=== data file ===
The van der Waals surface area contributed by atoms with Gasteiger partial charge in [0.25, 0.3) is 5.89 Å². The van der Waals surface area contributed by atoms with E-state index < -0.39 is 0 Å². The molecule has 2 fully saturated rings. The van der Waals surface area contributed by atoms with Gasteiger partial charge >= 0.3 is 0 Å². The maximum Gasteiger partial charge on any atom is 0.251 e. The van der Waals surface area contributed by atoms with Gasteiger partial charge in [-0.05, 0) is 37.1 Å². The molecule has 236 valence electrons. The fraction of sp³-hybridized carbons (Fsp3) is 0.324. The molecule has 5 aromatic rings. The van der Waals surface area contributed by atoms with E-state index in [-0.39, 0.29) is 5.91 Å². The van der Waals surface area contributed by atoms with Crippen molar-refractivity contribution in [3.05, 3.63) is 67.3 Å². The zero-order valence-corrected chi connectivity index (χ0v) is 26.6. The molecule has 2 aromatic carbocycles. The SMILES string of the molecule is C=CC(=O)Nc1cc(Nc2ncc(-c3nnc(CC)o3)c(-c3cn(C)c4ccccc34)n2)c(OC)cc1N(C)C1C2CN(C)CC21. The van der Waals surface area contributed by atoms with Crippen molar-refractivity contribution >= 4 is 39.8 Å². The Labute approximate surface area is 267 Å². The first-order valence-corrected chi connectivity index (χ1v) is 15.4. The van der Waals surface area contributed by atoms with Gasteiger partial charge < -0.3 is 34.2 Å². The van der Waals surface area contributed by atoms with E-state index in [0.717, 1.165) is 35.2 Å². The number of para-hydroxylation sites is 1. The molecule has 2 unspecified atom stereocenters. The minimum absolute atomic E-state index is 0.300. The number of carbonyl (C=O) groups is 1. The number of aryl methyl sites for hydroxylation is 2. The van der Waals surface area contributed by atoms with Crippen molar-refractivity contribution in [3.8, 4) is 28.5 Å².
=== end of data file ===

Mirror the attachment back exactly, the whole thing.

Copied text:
The van der Waals surface area contributed by atoms with Gasteiger partial charge in [0.25, 0.3) is 5.89 Å². The van der Waals surface area contributed by atoms with E-state index < -0.39 is 0 Å². The molecule has 2 fully saturated rings. The van der Waals surface area contributed by atoms with Gasteiger partial charge >= 0.3 is 0 Å². The maximum Gasteiger partial charge on any atom is 0.251 e. The van der Waals surface area contributed by atoms with Gasteiger partial charge in [-0.05, 0) is 37.1 Å². The molecule has 236 valence electrons. The fraction of sp³-hybridized carbons (Fsp3) is 0.324. The molecule has 5 aromatic rings. The van der Waals surface area contributed by atoms with E-state index in [-0.39, 0.29) is 5.91 Å². The van der Waals surface area contributed by atoms with Crippen molar-refractivity contribution in [3.05, 3.63) is 67.3 Å². The zero-order valence-corrected chi connectivity index (χ0v) is 26.6. The molecule has 2 aromatic carbocycles. The SMILES string of the molecule is C=CC(=O)Nc1cc(Nc2ncc(-c3nnc(CC)o3)c(-c3cn(C)c4ccccc34)n2)c(OC)cc1N(C)C1C2CN(C)CC21. The van der Waals surface area contributed by atoms with Crippen molar-refractivity contribution >= 4 is 39.8 Å². The Labute approximate surface area is 267 Å². The first-order valence-corrected chi connectivity index (χ1v) is 15.4. The van der Waals surface area contributed by atoms with Gasteiger partial charge < -0.3 is 34.2 Å². The van der Waals surface area contributed by atoms with E-state index in [0.717, 1.165) is 35.2 Å². The number of para-hydroxylation sites is 1. The molecule has 2 unspecified atom stereocenters. The minimum absolute atomic E-state index is 0.300. The number of carbonyl (C=O) groups is 1. The number of aryl methyl sites for hydroxylation is 2. The van der Waals surface area contributed by atoms with Crippen molar-refractivity contribution in [3.8, 4) is 28.5 Å².